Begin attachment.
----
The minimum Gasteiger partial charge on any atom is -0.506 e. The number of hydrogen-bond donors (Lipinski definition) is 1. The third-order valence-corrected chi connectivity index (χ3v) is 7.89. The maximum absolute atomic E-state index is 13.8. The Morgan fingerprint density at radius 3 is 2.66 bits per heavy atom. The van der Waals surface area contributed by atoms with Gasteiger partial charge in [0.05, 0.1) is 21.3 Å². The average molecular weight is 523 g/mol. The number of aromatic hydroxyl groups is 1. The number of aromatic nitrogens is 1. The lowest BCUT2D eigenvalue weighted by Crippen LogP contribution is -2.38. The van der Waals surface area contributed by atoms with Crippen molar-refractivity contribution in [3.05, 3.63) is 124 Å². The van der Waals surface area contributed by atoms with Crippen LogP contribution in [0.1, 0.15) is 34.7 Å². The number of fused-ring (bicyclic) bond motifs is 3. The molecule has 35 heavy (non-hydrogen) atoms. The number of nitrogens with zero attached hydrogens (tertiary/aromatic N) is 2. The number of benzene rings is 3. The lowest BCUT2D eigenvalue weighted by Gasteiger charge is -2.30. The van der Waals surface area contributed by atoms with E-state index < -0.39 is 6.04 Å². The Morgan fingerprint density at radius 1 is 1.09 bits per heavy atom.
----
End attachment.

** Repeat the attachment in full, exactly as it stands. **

The minimum Gasteiger partial charge on any atom is -0.506 e. The number of hydrogen-bond donors (Lipinski definition) is 1. The third-order valence-corrected chi connectivity index (χ3v) is 7.89. The maximum absolute atomic E-state index is 13.8. The Morgan fingerprint density at radius 3 is 2.66 bits per heavy atom. The van der Waals surface area contributed by atoms with Gasteiger partial charge in [0.05, 0.1) is 21.3 Å². The average molecular weight is 523 g/mol. The number of aromatic hydroxyl groups is 1. The number of aromatic nitrogens is 1. The lowest BCUT2D eigenvalue weighted by Crippen LogP contribution is -2.38. The van der Waals surface area contributed by atoms with Crippen molar-refractivity contribution in [3.05, 3.63) is 124 Å². The van der Waals surface area contributed by atoms with Crippen LogP contribution in [0.1, 0.15) is 34.7 Å². The number of fused-ring (bicyclic) bond motifs is 3. The molecule has 35 heavy (non-hydrogen) atoms. The number of nitrogens with zero attached hydrogens (tertiary/aromatic N) is 2. The number of benzene rings is 3. The lowest BCUT2D eigenvalue weighted by Gasteiger charge is -2.30. The van der Waals surface area contributed by atoms with E-state index < -0.39 is 6.04 Å². The Morgan fingerprint density at radius 1 is 1.09 bits per heavy atom.